i use a boss ce-2

    old now,but always works perfect and i dig the 'unharshness' of it

    at less than $100 i was pleased
     
  7. rockgarden

    rockgarden

    Joined:
    Oct 29, 2007
    Originally a Boss CE-2 (which I still own), but now I just use the digital chorus in the Roland GP-8, or the chorus on my Tube-Works 6130 amp. I'll probably start digging out the pedals for playing with the combo amp at some point. I'm not all that picky about *which* chorus, but I do like the CE-2's range.
     
  8. Mooh

    Mooh Gold Member

    Joined:
    Mar 7, 2007
    Location:
    Southwestern Ontario
    The Boss CH-1 has served me well for a long time because I generally don't want lots of chorus and it hasn't overly coloured my tone. That said, there are times when a second chorus setting on the fly would help. To that end I'm acquiring another chorus pedal (Danelectro Cool Cat) to use when I feel the need for a different chorus setting or sound. At the very least, it will give me choices, or I'll put it in the acoustic rig.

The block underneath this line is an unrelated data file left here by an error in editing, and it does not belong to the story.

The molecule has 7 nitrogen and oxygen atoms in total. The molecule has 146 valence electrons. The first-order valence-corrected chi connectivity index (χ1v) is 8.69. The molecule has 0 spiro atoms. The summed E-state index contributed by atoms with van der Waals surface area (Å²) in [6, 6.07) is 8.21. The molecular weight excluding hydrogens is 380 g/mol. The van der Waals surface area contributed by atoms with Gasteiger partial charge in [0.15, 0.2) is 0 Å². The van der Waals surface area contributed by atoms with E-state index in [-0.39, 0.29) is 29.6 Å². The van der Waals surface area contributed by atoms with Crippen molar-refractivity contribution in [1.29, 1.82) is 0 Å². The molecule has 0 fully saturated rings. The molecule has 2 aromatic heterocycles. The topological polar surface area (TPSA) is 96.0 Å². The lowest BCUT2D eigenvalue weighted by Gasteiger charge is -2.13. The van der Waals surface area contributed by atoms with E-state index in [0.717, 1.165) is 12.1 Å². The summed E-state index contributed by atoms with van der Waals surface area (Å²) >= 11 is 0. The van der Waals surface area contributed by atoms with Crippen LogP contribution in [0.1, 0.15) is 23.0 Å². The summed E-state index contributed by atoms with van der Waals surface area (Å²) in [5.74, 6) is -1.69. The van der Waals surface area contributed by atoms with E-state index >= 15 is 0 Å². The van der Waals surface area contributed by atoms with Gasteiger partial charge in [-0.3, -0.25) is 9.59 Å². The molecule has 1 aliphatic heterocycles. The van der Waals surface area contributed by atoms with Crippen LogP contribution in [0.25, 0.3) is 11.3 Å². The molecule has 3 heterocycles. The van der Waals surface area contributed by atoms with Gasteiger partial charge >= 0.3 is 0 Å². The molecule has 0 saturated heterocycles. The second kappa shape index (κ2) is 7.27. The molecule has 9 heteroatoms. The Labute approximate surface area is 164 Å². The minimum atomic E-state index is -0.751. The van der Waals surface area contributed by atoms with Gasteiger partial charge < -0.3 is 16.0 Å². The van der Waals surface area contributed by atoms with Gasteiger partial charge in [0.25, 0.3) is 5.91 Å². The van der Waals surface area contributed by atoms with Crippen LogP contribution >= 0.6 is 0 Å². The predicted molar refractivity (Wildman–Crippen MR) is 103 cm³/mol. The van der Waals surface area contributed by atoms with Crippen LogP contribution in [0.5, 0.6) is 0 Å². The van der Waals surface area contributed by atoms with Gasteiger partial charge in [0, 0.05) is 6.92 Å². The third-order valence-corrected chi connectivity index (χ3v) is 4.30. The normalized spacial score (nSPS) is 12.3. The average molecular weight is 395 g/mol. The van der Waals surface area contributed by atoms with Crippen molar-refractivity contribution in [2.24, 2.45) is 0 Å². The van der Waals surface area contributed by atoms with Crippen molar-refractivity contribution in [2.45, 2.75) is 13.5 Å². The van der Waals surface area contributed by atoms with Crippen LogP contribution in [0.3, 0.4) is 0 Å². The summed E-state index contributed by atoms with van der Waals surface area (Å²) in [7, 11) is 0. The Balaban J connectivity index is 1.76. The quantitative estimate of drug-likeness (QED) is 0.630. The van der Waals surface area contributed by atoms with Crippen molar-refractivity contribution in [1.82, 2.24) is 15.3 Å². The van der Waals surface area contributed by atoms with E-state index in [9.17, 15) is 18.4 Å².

Peace, Mooh.
     
  9. blackspy

    blackspy

    Joined:
    Mar 3, 2006
    Location:
    Nova Scotia
    After messing with about every chorus pedal on the market I finally settled on the TC Electronic chorus. I don't know why it sounded better (to me) than all the rest but it did.
     
  10. Stratin2traynor

    Stratin2traynor

    Joined:
    Sep 26, 2006
    Location:
    Surrey, British Columbia
    I want to try one of those BYOC choruses. Is it really like a small clone??
     
  11. plumber666

    plumber666

    Joined:
    Nov 24, 2007
    Location:
    Kelowna, BC
    CE-1 deffinitely. I owned one for 20 years, and sold it a year ago because I hardly ever used it. DOH! What a mistake....
     
  12. Geek

    Geek

    Joined:
    Jun 5, 2007